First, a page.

To read this article in full or to leave a comment, please click here

Network World Cloud Computing

The AI fight is escalating: This is the IT giants’ next move

Artificial intelligence is where the competition is in IT, with Microsoft and Google both parading powerful, always-available AI tools for the enterprise at their respective developer conferences, Build and I/O, in May. 

It’s not just about work: AI software can now play chess, go, and some retro video games better than any human — and even drive a car better than many of us. These superhuman performances, albeit in narrow fields, are all possible thanks to the application of decades of AI research — research that is increasingly, as at Build and I/O, making it out of the lab and into the real world.

Meanwhile, the AI-powered voice technologies behind virtual assistants like Apple’s Siri, Microsoft’s Cortana, Amazon.com’s Alexa and Samsung Electronics’ Bixby may offer less-than-superhuman performance, but they also require vastly less power than a supercomputer to run. Businesses can dabble on the edges of these, for example developing Alexa “skills” that allow Amazon Echo owners to interact with a company without having to dial its call center, or jump right in, using the various cloud-based speech recognition and text-to-speech “-as-a-service” offerings to develop full-fledged automated call centers of their own.

To read this article in full or to leave a comment, please click here

CIO Cloud Computing

A Windows Cloud build just leaked, and this is what we learned

Microsoft’s mysterious Windows Cloud is supposedly a stripped-down version of Microsoft’s operating system that runs only Windows Store apps. Microsoft’s not commenting, but an early build that leaked over the weekend appears to be authentic and gives further tantalizing hints of what the company may have in mind. 

Windows Cloud intrigues Microsoft watchers because of its uncanny resemblance to Windows RT, Microsoft’s failed ARM-based platform. It, too, could only run Windows Store apps, plus desktop versions of Internet Explorer and Microsoft Office. There are numerous reasons why RT never succeeded, but the gist is there weren’t enough apps and nobody wanted to run a hobbled PC.

To read this article in full or to leave a comment, please click here

CIO Cloud Computing

Oops, this Redditor accidentally deleted his company’s DNS in Microsoft Azure’s cloud

One Redditor has made a mistake that you can be assured he will not make again: He deleted an entire zone of his company’s Domain Name System in the Microsoft Azure cloud.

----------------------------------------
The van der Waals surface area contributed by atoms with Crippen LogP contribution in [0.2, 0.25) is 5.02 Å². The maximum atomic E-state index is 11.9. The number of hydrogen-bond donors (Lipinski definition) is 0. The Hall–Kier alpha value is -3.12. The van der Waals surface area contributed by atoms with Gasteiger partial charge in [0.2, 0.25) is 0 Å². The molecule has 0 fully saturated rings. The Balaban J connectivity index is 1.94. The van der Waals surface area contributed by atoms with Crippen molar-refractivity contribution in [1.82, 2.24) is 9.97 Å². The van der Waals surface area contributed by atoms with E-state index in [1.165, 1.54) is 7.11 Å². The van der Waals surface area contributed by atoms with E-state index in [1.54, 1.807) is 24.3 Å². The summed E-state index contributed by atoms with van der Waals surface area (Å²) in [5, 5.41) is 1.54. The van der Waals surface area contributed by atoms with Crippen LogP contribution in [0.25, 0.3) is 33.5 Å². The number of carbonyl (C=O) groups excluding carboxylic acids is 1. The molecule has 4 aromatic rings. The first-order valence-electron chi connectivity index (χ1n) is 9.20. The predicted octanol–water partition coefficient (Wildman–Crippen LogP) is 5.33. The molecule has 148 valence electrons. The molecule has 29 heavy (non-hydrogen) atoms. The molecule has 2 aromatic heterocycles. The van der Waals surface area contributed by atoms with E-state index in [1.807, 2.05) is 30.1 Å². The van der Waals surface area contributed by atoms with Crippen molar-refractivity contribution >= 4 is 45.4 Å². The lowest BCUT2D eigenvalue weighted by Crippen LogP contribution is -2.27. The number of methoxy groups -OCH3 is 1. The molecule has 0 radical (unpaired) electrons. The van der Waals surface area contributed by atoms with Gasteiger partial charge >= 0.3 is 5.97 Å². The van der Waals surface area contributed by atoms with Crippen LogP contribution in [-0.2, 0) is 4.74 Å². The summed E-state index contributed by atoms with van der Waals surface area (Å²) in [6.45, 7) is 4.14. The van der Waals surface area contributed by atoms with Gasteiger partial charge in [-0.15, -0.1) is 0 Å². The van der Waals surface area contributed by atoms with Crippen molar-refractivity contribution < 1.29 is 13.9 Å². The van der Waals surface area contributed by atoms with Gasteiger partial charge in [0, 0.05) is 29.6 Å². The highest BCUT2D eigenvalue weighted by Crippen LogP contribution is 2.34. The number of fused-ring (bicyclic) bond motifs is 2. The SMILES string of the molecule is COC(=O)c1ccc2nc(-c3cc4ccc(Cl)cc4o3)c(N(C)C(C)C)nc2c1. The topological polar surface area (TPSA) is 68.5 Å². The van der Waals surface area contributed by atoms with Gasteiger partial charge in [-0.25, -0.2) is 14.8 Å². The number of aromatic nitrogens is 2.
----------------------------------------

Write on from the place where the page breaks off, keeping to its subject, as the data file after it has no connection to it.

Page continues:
“I meant to delete a single record, but it’s the same button in the same place as deleting a zone. As soon as I hit the button I knew what I had done, then all our websites start failing,” the Redditor confesses.

That’s an oops. He goes on to describe how his unidentified company’s VOIP phones went offline and the backup domain controller began having issues resolving DNS.

Meanwhile, in the ‘when it rains it pours’ line of thinking, an unrelated error occurred AT THE SAME TIME on the company’s Hyper-V server network interface cards (NICs).

To read this article in full or to leave a comment, please click here

Network World Cloud Computing

See this year’s top 5 underrated Microsoft announcements

This was a big year for Microsoft. The HoloLens began shipping to developers, Windows 10 made it through its first year intact (though not without controversy), and the company got into the desktop computer market with a stunning mega-touchscreen.

But there were a few key announcements that flew under the radar this year. While they may not have the splash factor of a Surface Studio or HoloLens, these developments have the potential to alter Microsoft and the world for years to come.

Here’s the rundown on what you probably missed.

Microsoft’s new bot tools help build conversation partners

At its Build developer conference, Microsoft outlined a vision for a conversational computing platform. The idea is pretty simple: Traditional user interfaces are hard to understand right off the bat, so we should let people just talk with computers.

To read this article in full or to leave a comment, please click here

Network World Cloud Computing

The top 5 Microsoft announcements you likely missed this year

This was a big year for Microsoft. The HoloLens began shipping to developers, Windows 10 made it through its first year intact (though not without controversy), and the company got into the desktop computer market with a stunning mega-touchscreen.